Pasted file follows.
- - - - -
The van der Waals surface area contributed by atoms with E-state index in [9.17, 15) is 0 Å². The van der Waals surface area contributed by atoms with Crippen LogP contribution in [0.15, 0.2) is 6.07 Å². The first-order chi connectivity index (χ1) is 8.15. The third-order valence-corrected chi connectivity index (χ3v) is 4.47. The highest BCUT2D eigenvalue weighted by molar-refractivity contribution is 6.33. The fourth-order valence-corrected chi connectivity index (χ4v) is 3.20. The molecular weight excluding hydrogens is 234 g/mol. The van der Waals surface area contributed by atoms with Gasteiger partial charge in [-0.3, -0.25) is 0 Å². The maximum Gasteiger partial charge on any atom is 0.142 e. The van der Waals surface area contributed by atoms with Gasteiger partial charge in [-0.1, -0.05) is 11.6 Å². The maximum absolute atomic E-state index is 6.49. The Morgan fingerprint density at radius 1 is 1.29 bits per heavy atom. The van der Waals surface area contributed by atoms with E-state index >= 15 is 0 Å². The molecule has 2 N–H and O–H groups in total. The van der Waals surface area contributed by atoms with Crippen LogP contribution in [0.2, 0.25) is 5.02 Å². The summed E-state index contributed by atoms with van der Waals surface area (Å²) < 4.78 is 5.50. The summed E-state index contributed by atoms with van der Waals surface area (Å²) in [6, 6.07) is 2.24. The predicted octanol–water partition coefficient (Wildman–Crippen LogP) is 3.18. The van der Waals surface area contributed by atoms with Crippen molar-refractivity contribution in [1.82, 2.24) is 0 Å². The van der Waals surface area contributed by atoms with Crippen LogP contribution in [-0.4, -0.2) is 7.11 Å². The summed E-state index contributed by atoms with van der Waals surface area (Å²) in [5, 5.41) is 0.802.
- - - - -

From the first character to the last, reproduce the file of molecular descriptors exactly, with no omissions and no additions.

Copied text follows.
The van der Waals surface area contributed by atoms with E-state index in [9.17, 15) is 0 Å². The van der Waals surface area contributed by atoms with Crippen LogP contribution in [0.15, 0.2) is 6.07 Å². The first-order chi connectivity index (χ1) is 8.15. The third-order valence-corrected chi connectivity index (χ3v) is 4.47. The highest BCUT2D eigenvalue weighted by molar-refractivity contribution is 6.33. The fourth-order valence-corrected chi connectivity index (χ4v) is 3.20. The molecular weight excluding hydrogens is 234 g/mol. The van der Waals surface area contributed by atoms with Gasteiger partial charge in [-0.3, -0.25) is 0 Å². The maximum Gasteiger partial charge on any atom is 0.142 e. The van der Waals surface area contributed by atoms with Gasteiger partial charge in [-0.1, -0.05) is 11.6 Å². The maximum absolute atomic E-state index is 6.49. The Morgan fingerprint density at radius 1 is 1.29 bits per heavy atom. The van der Waals surface area contributed by atoms with E-state index >= 15 is 0 Å². The molecule has 2 N–H and O–H groups in total. The van der Waals surface area contributed by atoms with Crippen LogP contribution in [0.2, 0.25) is 5.02 Å². The summed E-state index contributed by atoms with van der Waals surface area (Å²) < 4.78 is 5.50. The summed E-state index contributed by atoms with van der Waals surface area (Å²) in [6, 6.07) is 2.24. The predicted octanol–water partition coefficient (Wildman–Crippen LogP) is 3.18. The van der Waals surface area contributed by atoms with Crippen molar-refractivity contribution in [1.82, 2.24) is 0 Å². The van der Waals surface area contributed by atoms with Crippen LogP contribution in [-0.4, -0.2) is 7.11 Å². The summed E-state index contributed by atoms with van der Waals surface area (Å²) in [5, 5.41) is 0.802.